Date Published: May 01, 2015
Publisher: Elsevier Science
Author(s): Vera M. Marx, Florian Toth, Andreas Wiesinger, Julia Berger, Christoph Kirchlechner, Megan J. Cordill, Franz D. Fischer, Franz G. Rammerstorfer, Gerhard Dehm.
Thin metal films deposited on polymer substrates are used in flexible electronic devices such as flexible displays or printed memories. They are often fabricated as complicated multilayer structures. Understanding the mechanical behavior of the interface between the metal film and the substrate as well as the process of crack formation under global tension is important for producing reliable devices. In the present work, the deformation behavior of copper films (50–200 nm thick), bonded to polyimide directly or via a 10 nm chromium interlayer, is investigated by experimental analysis and computational simulations. The influence of the various copper film thicknesses and the usage of a brittle interlayer on the crack density as well as on the stress magnitude in the copper after saturation of the cracking process are studied with in situ tensile tests in a synchrotron and under an atomic force microscope. From the computational point of view, the evolution of the crack pattern is modeled as a stochastic process via finite element based cohesive zone simulations. Both, experiments and simulations show that the chromium interlayer dominates the deformation behavior. The interlayer forms cracks that induce a stress concentration in the overlying copper film. This behavior is more pronounced in the 50 nm than in the 200 nm copper films.
In order to advance the reliability of flexible electronics such as paper-like displays or flexible sensors [1–6], it is important to investigate and understand the mechanisms which lead to mechanical and electrical failure of the whole device. These lightweight and flexible devices have to work under different environmental conditions like bending, compressive, or tensile forces as well as under various temperatures. Delamination of the conducting metal film (usually Cu or Ag) from the substrate may result in the loss of electrical functionality. To improve the adhesion strength different brittle interlayers can be used, for example Cr, Ta or Ti [7–10], which form a strong bond with the C atoms of the polymer [11,12]. Oxygen plasma treatments prior to film deposition have also shown to improve the adhesion of Cr to a polyimide substrate .
The typical cracking behavior of brittle-like metal films on polymer substrates was observed in all studied Cu and Cu/Cr films, but is more pronounced in the Cu/Cr films due to the higher density of cracks that formed in comparison to the Cu films, which shows substantial strain localization via neck formation (see Figs. 4 and 5). Other ductile film systems have also shown brittle-like behavior in the presence of a brittle interlayer, for example Cu with a Ti interlayer , Cu with a Ta interlayer , and Au with a Cr interlayer . From the experimental results (Fig. 3a), one can see that at higher strains the deformation behavior of the Cu films differs substantially in character from that of the Cu/Cr films. In the longitudinal direction, the Cu/Cr film stresses decrease more toward compressive stresses with decreasing film thickness, while the bare Cu films show the opposite behavior, namely the thicker films show lower longitudinal film stresses than the thinner films. For the bare Cu films, it is assumed that the film thickness and the as-deposited grain size dominate the behavior in regions I and II. This is the reason behind the 50 nm film having the largest peak stress and saturation stress compared to the 200 nm Cu film, since this film has the smallest grain size. It should be mentioned that for pure Cu and Cu/Cr films the Cu grain sizes are very similar. This leads to stress values which increase equally for the same Cu film thicknesses (i.e. 50, 100 or 200 nm of Cu) with increasing strain (Region I) up to the point where the brittle Cr layer causes early necking or cracking in the attached Cu films. After the films deform via necking or cracking, the measured film stresses are averaged values for the inhomogeneous stress field and are, thus, not representative for the strength of the Cu layer.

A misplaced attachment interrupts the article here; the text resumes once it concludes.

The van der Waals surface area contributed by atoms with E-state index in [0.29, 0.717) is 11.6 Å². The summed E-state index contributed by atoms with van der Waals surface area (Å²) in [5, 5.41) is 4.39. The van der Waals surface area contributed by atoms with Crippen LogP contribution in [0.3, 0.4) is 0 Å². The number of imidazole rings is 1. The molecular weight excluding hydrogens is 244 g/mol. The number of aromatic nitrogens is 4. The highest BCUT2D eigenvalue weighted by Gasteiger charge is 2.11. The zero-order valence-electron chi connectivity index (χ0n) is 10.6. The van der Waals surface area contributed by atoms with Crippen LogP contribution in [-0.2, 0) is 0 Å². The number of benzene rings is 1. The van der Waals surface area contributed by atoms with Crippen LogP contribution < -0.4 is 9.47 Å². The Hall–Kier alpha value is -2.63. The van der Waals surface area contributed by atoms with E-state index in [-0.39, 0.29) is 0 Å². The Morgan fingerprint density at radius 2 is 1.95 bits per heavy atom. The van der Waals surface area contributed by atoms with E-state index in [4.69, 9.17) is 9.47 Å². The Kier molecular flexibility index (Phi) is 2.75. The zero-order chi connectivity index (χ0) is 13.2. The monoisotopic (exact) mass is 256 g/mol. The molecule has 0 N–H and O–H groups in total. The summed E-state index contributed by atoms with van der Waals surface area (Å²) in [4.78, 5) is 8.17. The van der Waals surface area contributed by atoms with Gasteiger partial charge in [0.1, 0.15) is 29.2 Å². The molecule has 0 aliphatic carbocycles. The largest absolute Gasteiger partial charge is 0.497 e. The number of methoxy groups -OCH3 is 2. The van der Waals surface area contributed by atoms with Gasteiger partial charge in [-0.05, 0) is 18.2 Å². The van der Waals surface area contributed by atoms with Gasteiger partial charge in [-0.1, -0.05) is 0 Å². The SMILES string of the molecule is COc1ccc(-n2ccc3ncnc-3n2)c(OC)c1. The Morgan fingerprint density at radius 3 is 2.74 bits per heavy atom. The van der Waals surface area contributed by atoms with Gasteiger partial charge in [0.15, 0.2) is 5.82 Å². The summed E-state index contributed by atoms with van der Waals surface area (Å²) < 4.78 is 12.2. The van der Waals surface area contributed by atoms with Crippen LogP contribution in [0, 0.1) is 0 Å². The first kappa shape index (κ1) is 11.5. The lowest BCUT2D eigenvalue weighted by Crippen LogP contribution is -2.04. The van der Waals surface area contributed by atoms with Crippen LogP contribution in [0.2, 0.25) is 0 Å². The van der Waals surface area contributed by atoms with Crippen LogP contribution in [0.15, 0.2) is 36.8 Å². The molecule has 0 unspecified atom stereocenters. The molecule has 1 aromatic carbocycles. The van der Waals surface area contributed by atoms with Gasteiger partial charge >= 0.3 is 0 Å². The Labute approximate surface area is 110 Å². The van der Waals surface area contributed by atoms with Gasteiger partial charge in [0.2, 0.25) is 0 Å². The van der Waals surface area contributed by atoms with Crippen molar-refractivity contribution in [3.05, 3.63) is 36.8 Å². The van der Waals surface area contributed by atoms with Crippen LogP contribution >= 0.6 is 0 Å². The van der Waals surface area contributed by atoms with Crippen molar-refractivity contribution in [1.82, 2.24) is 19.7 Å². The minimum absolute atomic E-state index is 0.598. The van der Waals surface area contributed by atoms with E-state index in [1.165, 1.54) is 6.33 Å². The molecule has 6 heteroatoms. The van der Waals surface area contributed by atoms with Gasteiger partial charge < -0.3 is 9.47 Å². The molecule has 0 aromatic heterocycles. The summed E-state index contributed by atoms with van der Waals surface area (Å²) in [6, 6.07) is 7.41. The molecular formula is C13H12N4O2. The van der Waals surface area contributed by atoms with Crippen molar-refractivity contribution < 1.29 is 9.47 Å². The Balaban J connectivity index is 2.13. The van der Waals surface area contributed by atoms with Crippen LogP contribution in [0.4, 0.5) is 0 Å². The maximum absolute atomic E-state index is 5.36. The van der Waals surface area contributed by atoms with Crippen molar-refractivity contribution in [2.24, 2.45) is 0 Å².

In this study, in situ tensile tests in the synchrotron as well as under an AFM were performed on various thicknesses of Cu films, with and without a Cr interlayer, to investigate the deformation behavior such as the crack morphology and the stress state during straining with the influence of the brittle interlayer of particular interest. The experiments have shown that the Cr interlayer dominates the deformation behavior. At low strains, all film stresses of the bare Cu and the Cu/Cr films are influenced by the film thickness and the grain size, the thinner the films the higher the maximum peak stresses (see Fig. 3, Region I). At higher strains (in the crack saturation range), the two film systems start to behave differently. In Region II, the Cu/Cr films are influenced not only by the film thickness and grain size but also by the brittle Cr interlayer. Bare Cu films still follow the “smaller is stronger” trend where the thinnest film with the smallest grain size exhibits the highest film stresses. In contrast, the Cu/Cr films show the opposite trend where the thinnest films have the smallest film stresses in the crack saturation range. In this case, the brittle Cr interlayer forms cracks which induce a stress concentration in the overlying Cu film, where the cracks can either be blunted by the Cu film or can propagate into the Cu film. It can be concluded that usually all adhesion promoting interlayers which are brittle, such as Cr, Ti or Ta, will initiate failure in the attached film upon exposure to mechanical loading [7,10,45].